Thirty years ago, when my dad was in the prime of his hunting “career,” I distinctly remember him loading the trunk of his car for the occasional weekend getaway to his hunting ground on the rural outskirts of St. Louis, Missouri.
For him, those trips were likely as much a release from the day-to-day pressures of work and family life as they were serious whitetail pursuits. After all, a successful hunt in that era was simply one in which the hunter laid eyes on a buck.
Fast-forward to today, and, for many of us, whitetail hunting has become a much more complex and encompassing endeavor. And that’s usually a welcome fact. We’ve turned our pursuit of bucks into a defining pillar of our lives, spending countless days afield managing habitat, scouting and preparing for the season.
Managing our properties, becoming intimately familiar with the patterns of “our” deer and fine-tuning equipment have become as much parts of the experience as the actual hunt. It’s just fun.
Serious bowhunters love to wade into the technical details and tweak their setups for enhanced performance, and debates over the advantages or disadvantages of anything from arrow weight to FOC to axle-to-axle length are waged constantly in online forums.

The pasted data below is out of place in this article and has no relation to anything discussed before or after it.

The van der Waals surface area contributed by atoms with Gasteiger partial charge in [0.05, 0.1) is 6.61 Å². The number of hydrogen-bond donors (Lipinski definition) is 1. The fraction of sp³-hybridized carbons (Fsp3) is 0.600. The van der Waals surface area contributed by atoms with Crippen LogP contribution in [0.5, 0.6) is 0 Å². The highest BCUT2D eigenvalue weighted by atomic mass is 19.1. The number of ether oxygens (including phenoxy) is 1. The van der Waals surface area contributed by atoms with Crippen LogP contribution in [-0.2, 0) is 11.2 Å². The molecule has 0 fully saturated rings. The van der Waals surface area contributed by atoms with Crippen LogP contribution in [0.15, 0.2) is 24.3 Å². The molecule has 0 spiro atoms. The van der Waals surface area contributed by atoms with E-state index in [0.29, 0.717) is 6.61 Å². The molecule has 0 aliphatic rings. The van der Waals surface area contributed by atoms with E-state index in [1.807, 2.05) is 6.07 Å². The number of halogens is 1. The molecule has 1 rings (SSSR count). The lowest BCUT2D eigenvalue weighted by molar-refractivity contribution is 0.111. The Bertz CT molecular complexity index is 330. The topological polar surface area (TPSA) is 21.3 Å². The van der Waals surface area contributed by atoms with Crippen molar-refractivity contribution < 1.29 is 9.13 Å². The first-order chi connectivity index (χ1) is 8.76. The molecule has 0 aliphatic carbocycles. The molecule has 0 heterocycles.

Manufacturers are taking note, resulting in a wave of new options. No longer must we adapt to our gear — now it’s the other way around. Never before have there been so many possibilities to consider, and those choices extend far beyond just the brand. Today’s bowhunter can literally get a customized factory bow that meets his or her individual requirements and preferences, all in the name of enhancing performance and improving the experience.
A great example of this trend toward individuality is Mathews’ new Halon 32. Unveiled in November 2016, this bow is an extension of the flagship Halon, with an increased axle-to-axle length of 32 inches, as compared to the original model’s 30.
Both incorporate Mathews’ breakthrough Crosscentric Cam Technology, but archers now have the option to choose between the shorter, lighter original and the longer, more stable platform and enhanced string angle of the latest version.
The choices certainly don’t end there. Both the original and the Halon 32 are offered in three brace heights (5, 6 and 7 inches). Looking to maximize arrow speed? Perhaps the Halon 32 with a 5-inch brace height is the best option for you. If forgiveness is the most important factor, the 7-inch option might be your best bet. Producing blistering speeds of up to 350 feet per second, the Halon 32 is available in 10-pound draw weight ranges from 40 to 70 pounds and draw lengths of 24 to 30 inches in half-inch increments.
And if you want still more options, Mathews has one more detail for you to consider: finish. The Halon 32 will be offered in GORE Optifade’s Elevated II and Open Country patterns and Under Armour’s Ridge Reaper Barren pattern — in addition to black, stone and Mathews’ own Lost camouflage. Decisions, decisions…
Given the increasing number of options afforded to the bowhunter, it’s possible from time to time to get so wrapped up in details that we lose sight of the forest for the trees. But I think we’d all agree the ability to individualize our equipment ultimately is part of the fun. And it just might make us better shots.